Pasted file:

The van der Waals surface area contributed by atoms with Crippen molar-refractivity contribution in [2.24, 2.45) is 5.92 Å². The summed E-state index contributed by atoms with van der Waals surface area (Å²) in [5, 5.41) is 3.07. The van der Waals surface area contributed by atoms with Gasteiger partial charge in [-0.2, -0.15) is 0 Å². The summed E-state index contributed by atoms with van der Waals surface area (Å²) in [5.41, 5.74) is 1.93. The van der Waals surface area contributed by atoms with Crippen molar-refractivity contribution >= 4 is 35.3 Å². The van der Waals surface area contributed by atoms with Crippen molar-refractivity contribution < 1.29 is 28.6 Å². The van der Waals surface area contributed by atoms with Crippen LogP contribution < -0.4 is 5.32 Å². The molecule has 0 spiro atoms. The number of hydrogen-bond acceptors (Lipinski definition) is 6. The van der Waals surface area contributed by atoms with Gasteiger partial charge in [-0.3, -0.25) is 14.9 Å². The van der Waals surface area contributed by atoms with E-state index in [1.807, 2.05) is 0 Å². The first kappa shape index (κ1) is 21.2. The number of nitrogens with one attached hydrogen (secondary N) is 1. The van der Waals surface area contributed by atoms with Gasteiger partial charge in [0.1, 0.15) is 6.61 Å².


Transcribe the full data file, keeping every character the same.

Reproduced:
The van der Waals surface area contributed by atoms with Crippen molar-refractivity contribution in [2.24, 2.45) is 5.92 Å². The summed E-state index contributed by atoms with van der Waals surface area (Å²) in [5, 5.41) is 3.07. The van der Waals surface area contributed by atoms with Gasteiger partial charge in [-0.2, -0.15) is 0 Å². The summed E-state index contributed by atoms with van der Waals surface area (Å²) in [5.41, 5.74) is 1.93. The van der Waals surface area contributed by atoms with Crippen molar-refractivity contribution >= 4 is 35.3 Å². The van der Waals surface area contributed by atoms with Crippen molar-refractivity contribution < 1.29 is 28.6 Å². The van der Waals surface area contributed by atoms with Crippen LogP contribution < -0.4 is 5.32 Å². The molecule has 0 spiro atoms. The number of hydrogen-bond acceptors (Lipinski definition) is 6. The van der Waals surface area contributed by atoms with Gasteiger partial charge in [-0.3, -0.25) is 14.9 Å². The van der Waals surface area contributed by atoms with E-state index in [1.807, 2.05) is 0 Å². The first kappa shape index (κ1) is 21.2. The number of nitrogens with one attached hydrogen (secondary N) is 1. The van der Waals surface area contributed by atoms with Gasteiger partial charge in [0.1, 0.15) is 6.61 Å².